How to define artificial general intelligence

Arguably the most advanced large language models already pass the Turing test. Photo: iLexx
Arguably the most advanced large language models already pass the Turing test. Photo: iLexx


  • Academics and tech entrepreneurs disagree. A court may soon decide

The idea of machines outsmarting humans has long been the subject of science fiction. Rapid improvements in artificial-intelligence (AI) programs over the past decade have led some experts to conclude that science fiction could soon become fact. On March 19th Jensen Huang, the chief executive of Nvidia, the world’s biggest manufacturer of computer chips and its third most valuable publicly traded company, said he believed today’s models could advance to the point of so-called artificial general intelligence (AGI) within five years. What exactly is AGI—and how can we judge when it has arrived?

Mr Huang’s words should be taken with a pinch of salt: Nvidia’s profits have soared because of the growing demand for its high-tech chips, which are used to train AI models. Promoting AI is thus good for business. But Mr Huang did set out a clear definition of what he believes would constitute AGI: a program that can do 8% better than most people at certain tests, such as bar exams for lawyers or logic quizzes.

This proposal is the latest in a long line of definitions. In the 1950s Alan Turing, a British mathematician, said that talking to a model that had achieved AGI would be indistinguishable from talking to a human. Arguably the most advanced large language models already pass the Turing test. But in recent years tech leaders have moved the goalposts by suggesting a host of new definitions. Mustafa Suleyman, co-founder of DeepMind, an AI-research firm, and chief executive of a newly established AI division within Microsoft, believes that what he calls “artificial capable intelligence"—a “modern Turing test"—will have been reached when a model is given $100,000 and turns it into $1m without instruction. (Mr Suleyman is a board member of The Economist’s parent company.) Steve Wozniak, a co-founder of Apple, has a more prosaic vision of AGI: a machine that can enter an average home and make a cup of coffee.

Some researchers reject the concept of AGI altogether. Mike Cook, of King’s College London, says the term has no scientific basis and means different things to different people. Few definitions of AGI attract consensus, admits Harry Law, of the University of Cambridge, but most are based on the idea of a model that can outperform humans at most tasks—whether making coffee or making millions. In January researchers at DeepMind proposed six levels of AGI, ranked by the proportion of skilled adults that a model can outperform: they say the technology has reached only the lowest level, with AI tools equal to or slightly better than an unskilled human.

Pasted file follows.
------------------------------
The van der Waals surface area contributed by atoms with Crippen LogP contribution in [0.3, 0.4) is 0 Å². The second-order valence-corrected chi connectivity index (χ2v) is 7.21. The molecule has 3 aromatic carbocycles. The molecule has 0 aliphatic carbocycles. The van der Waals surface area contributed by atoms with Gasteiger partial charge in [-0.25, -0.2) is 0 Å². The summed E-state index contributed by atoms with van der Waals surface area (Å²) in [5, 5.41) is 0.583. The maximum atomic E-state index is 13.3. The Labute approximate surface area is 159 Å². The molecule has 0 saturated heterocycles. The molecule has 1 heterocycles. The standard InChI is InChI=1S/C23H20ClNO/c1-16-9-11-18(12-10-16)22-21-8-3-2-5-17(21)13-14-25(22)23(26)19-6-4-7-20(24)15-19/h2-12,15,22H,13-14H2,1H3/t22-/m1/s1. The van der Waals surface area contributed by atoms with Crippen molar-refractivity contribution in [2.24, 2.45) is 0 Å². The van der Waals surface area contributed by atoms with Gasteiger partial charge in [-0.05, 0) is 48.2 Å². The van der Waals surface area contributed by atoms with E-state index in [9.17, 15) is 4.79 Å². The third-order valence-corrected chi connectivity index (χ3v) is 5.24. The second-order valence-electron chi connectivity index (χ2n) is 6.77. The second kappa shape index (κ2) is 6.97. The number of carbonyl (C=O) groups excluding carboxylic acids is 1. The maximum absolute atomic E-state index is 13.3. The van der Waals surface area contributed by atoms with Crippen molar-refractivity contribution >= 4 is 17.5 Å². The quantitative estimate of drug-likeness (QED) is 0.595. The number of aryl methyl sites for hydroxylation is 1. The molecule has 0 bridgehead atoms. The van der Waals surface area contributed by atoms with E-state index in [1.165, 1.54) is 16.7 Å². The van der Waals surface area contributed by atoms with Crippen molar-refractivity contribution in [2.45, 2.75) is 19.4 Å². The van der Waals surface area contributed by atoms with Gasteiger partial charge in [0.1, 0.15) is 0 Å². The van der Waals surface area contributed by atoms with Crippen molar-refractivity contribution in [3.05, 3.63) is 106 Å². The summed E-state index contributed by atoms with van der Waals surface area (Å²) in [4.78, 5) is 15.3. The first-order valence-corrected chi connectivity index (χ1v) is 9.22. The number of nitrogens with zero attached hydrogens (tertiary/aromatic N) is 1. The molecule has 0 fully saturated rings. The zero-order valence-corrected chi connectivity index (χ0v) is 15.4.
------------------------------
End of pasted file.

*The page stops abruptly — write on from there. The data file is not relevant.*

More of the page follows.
The question of what happens when we reach AGI obsesses some researchers. Eliezer Yudkowsky, a computer scientist who has been fretting about AI for 20 years, worries that by the time people recognise that models have become sentient, it will be too late to stop them and humans will become enslaved. But few researchers share his views. Most believe that AI is simply following human inputs, often poorly.

There may be no consensus about what constitutes AGI among academics or businessmen—but a definition could soon be agreed on in court. As part of a lawsuit lodged in February against OpenAI, a company he co-founded, Elon Musk is asking a court in California to decide whether the firm’s GPT-4 model shows signs of AGI. If it does, Mr Musk claims, OpenAI has gone against its founding principle that it will license only pre-AGI technology. The company denies that it has done so. Through his lawyers, Mr Musk is seeking a jury trial. Should his wish be granted, a handful of non-experts could decide a question that has vexed AI experts for decades.

Editor’s note: This piece has been updated to clarify Mustafa Suleyman’s concept

© 2024, The Economist Newspaper Limited. All rights reserved. From The Economist, published under licence. The original content can be found on

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